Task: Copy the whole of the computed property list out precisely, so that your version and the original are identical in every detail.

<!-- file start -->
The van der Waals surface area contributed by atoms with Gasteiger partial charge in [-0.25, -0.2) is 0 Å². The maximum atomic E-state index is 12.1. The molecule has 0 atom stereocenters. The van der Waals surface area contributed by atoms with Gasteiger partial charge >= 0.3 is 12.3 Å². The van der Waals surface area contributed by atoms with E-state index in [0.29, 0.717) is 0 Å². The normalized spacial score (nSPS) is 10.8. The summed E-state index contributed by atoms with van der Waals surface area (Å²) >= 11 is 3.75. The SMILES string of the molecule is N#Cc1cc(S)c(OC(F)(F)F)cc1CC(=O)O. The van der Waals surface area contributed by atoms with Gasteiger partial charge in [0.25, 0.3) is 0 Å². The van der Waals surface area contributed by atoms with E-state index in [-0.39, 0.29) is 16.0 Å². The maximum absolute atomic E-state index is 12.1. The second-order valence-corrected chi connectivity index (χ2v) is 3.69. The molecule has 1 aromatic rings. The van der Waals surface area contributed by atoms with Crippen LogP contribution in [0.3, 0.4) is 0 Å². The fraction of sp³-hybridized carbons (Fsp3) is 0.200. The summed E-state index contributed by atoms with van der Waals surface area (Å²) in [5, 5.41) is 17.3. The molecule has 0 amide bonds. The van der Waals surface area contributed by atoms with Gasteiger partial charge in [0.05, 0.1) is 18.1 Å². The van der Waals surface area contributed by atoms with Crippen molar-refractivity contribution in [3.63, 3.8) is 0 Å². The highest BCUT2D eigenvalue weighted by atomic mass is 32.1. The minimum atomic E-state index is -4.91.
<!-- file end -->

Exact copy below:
The van der Waals surface area contributed by atoms with Gasteiger partial charge in [-0.25, -0.2) is 0 Å². The maximum atomic E-state index is 12.1. The molecule has 0 atom stereocenters. The van der Waals surface area contributed by atoms with Gasteiger partial charge >= 0.3 is 12.3 Å². The van der Waals surface area contributed by atoms with E-state index in [0.29, 0.717) is 0 Å². The normalized spacial score (nSPS) is 10.8. The summed E-state index contributed by atoms with van der Waals surface area (Å²) >= 11 is 3.75. The SMILES string of the molecule is N#Cc1cc(S)c(OC(F)(F)F)cc1CC(=O)O. The van der Waals surface area contributed by atoms with Gasteiger partial charge in [0.25, 0.3) is 0 Å². The van der Waals surface area contributed by atoms with E-state index in [-0.39, 0.29) is 16.0 Å². The maximum absolute atomic E-state index is 12.1. The second-order valence-corrected chi connectivity index (χ2v) is 3.69. The molecule has 1 aromatic rings. The van der Waals surface area contributed by atoms with Crippen LogP contribution in [0.3, 0.4) is 0 Å². The fraction of sp³-hybridized carbons (Fsp3) is 0.200. The summed E-state index contributed by atoms with van der Waals surface area (Å²) in [5, 5.41) is 17.3. The molecule has 0 amide bonds. The van der Waals surface area contributed by atoms with Gasteiger partial charge in [0.05, 0.1) is 18.1 Å². The van der Waals surface area contributed by atoms with Crippen molar-refractivity contribution in [3.63, 3.8) is 0 Å². The highest BCUT2D eigenvalue weighted by atomic mass is 32.1. The minimum atomic E-state index is -4.91.